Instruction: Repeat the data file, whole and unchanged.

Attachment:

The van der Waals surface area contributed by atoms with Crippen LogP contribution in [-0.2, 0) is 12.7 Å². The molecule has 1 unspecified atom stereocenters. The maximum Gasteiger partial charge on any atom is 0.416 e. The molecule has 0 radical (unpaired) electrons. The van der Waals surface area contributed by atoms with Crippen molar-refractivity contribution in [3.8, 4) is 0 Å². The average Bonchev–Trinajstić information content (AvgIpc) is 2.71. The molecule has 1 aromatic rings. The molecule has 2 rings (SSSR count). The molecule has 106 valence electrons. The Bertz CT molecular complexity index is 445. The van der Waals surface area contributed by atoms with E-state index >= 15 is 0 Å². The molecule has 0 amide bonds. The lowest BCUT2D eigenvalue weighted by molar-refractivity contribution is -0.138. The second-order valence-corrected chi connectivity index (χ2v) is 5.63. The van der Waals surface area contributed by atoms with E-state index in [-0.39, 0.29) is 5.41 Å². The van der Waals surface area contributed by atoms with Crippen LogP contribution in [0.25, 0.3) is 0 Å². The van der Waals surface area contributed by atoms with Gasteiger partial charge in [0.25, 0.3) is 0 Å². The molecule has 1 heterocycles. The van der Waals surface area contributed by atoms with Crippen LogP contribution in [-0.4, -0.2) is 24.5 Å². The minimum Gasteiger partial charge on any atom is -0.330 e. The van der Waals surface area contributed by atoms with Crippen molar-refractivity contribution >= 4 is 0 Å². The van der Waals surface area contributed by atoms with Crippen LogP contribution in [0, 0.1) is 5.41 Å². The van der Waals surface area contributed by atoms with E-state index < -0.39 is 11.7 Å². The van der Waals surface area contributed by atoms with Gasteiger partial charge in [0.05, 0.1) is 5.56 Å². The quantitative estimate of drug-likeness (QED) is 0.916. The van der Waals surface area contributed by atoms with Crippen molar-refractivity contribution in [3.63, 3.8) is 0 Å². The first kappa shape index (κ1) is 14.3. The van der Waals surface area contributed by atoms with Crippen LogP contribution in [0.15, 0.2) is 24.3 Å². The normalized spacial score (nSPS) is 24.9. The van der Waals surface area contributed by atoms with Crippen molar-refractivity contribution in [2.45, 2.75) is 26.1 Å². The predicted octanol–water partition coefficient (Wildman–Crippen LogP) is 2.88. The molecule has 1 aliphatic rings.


The van der Waals surface area contributed by atoms with Crippen LogP contribution in [-0.2, 0) is 12.7 Å². The molecule has 1 unspecified atom stereocenters. The maximum Gasteiger partial charge on any atom is 0.416 e. The molecule has 0 radical (unpaired) electrons. The van der Waals surface area contributed by atoms with Crippen molar-refractivity contribution in [3.8, 4) is 0 Å². The average Bonchev–Trinajstić information content (AvgIpc) is 2.71. The molecule has 1 aromatic rings. The molecule has 2 rings (SSSR count). The molecule has 106 valence electrons. The Bertz CT molecular complexity index is 445. The van der Waals surface area contributed by atoms with E-state index >= 15 is 0 Å². The molecule has 0 amide bonds. The lowest BCUT2D eigenvalue weighted by molar-refractivity contribution is -0.138. The second-order valence-corrected chi connectivity index (χ2v) is 5.63. The van der Waals surface area contributed by atoms with E-state index in [-0.39, 0.29) is 5.41 Å². The van der Waals surface area contributed by atoms with Crippen LogP contribution in [0.25, 0.3) is 0 Å². The van der Waals surface area contributed by atoms with Gasteiger partial charge in [0.25, 0.3) is 0 Å². The molecule has 1 heterocycles. The van der Waals surface area contributed by atoms with Crippen LogP contribution in [-0.4, -0.2) is 24.5 Å². The minimum Gasteiger partial charge on any atom is -0.330 e. The van der Waals surface area contributed by atoms with Crippen molar-refractivity contribution >= 4 is 0 Å². The van der Waals surface area contributed by atoms with Crippen LogP contribution in [0, 0.1) is 5.41 Å². The van der Waals surface area contributed by atoms with E-state index < -0.39 is 11.7 Å². The van der Waals surface area contributed by atoms with Gasteiger partial charge in [0.05, 0.1) is 5.56 Å². The quantitative estimate of drug-likeness (QED) is 0.916. The van der Waals surface area contributed by atoms with Crippen molar-refractivity contribution in [3.63, 3.8) is 0 Å². The first kappa shape index (κ1) is 14.3. The van der Waals surface area contributed by atoms with Crippen LogP contribution in [0.15, 0.2) is 24.3 Å². The normalized spacial score (nSPS) is 24.9. The van der Waals surface area contributed by atoms with Crippen molar-refractivity contribution in [2.45, 2.75) is 26.1 Å². The predicted octanol–water partition coefficient (Wildman–Crippen LogP) is 2.88. The molecule has 1 aliphatic rings.